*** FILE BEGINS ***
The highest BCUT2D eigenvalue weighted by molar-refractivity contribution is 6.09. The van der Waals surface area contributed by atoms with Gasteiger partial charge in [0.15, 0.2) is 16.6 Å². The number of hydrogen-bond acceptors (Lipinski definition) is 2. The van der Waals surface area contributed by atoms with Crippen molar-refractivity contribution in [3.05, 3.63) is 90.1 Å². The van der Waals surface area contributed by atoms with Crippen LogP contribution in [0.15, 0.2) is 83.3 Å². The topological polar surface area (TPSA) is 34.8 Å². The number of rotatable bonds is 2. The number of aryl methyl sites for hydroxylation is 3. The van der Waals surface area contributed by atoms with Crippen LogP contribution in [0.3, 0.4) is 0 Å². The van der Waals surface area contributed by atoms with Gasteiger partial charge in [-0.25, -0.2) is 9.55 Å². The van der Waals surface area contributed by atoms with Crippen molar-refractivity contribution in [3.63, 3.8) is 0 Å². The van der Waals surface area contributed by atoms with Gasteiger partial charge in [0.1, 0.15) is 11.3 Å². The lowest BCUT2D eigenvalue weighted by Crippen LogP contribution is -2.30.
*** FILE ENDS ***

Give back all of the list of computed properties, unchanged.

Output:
The highest BCUT2D eigenvalue weighted by molar-refractivity contribution is 6.09. The van der Waals surface area contributed by atoms with Gasteiger partial charge in [0.15, 0.2) is 16.6 Å². The number of hydrogen-bond acceptors (Lipinski definition) is 2. The van der Waals surface area contributed by atoms with Crippen molar-refractivity contribution in [3.05, 3.63) is 90.1 Å². The van der Waals surface area contributed by atoms with Crippen LogP contribution in [0.15, 0.2) is 83.3 Å². The topological polar surface area (TPSA) is 34.8 Å². The number of rotatable bonds is 2. The number of aryl methyl sites for hydroxylation is 3. The van der Waals surface area contributed by atoms with Crippen LogP contribution in [0.3, 0.4) is 0 Å². The van der Waals surface area contributed by atoms with Gasteiger partial charge in [-0.25, -0.2) is 9.55 Å². The van der Waals surface area contributed by atoms with Crippen molar-refractivity contribution in [3.63, 3.8) is 0 Å². The van der Waals surface area contributed by atoms with Gasteiger partial charge in [0.1, 0.15) is 11.3 Å². The lowest BCUT2D eigenvalue weighted by Crippen LogP contribution is -2.30.